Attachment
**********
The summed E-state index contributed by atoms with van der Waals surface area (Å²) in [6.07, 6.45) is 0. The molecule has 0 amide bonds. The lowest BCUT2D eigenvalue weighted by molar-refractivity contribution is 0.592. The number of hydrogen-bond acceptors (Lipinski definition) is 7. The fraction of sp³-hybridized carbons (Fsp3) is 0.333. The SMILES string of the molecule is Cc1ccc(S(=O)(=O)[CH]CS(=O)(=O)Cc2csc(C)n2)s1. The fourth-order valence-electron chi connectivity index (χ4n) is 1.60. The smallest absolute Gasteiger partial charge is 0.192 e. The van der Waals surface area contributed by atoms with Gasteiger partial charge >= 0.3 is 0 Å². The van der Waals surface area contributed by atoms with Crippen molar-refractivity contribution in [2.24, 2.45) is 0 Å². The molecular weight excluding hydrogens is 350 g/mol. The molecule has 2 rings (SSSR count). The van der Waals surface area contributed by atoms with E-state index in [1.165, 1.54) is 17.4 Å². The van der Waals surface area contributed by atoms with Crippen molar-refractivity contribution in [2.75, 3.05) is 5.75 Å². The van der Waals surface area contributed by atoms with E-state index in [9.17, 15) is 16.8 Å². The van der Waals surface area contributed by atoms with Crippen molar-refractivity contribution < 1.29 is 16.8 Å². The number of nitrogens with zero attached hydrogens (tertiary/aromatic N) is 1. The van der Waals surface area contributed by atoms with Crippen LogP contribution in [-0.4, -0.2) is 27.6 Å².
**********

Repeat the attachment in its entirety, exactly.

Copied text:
The summed E-state index contributed by atoms with van der Waals surface area (Å²) in [6.07, 6.45) is 0. The molecule has 0 amide bonds. The lowest BCUT2D eigenvalue weighted by molar-refractivity contribution is 0.592. The number of hydrogen-bond acceptors (Lipinski definition) is 7. The fraction of sp³-hybridized carbons (Fsp3) is 0.333. The SMILES string of the molecule is Cc1ccc(S(=O)(=O)[CH]CS(=O)(=O)Cc2csc(C)n2)s1. The fourth-order valence-electron chi connectivity index (χ4n) is 1.60. The smallest absolute Gasteiger partial charge is 0.192 e. The van der Waals surface area contributed by atoms with Gasteiger partial charge >= 0.3 is 0 Å². The van der Waals surface area contributed by atoms with Crippen molar-refractivity contribution in [2.24, 2.45) is 0 Å². The molecular weight excluding hydrogens is 350 g/mol. The molecule has 2 rings (SSSR count). The van der Waals surface area contributed by atoms with E-state index in [1.165, 1.54) is 17.4 Å². The van der Waals surface area contributed by atoms with Crippen molar-refractivity contribution in [2.75, 3.05) is 5.75 Å². The van der Waals surface area contributed by atoms with E-state index in [9.17, 15) is 16.8 Å². The van der Waals surface area contributed by atoms with Crippen molar-refractivity contribution < 1.29 is 16.8 Å². The number of nitrogens with zero attached hydrogens (tertiary/aromatic N) is 1. The van der Waals surface area contributed by atoms with Crippen LogP contribution in [-0.4, -0.2) is 27.6 Å².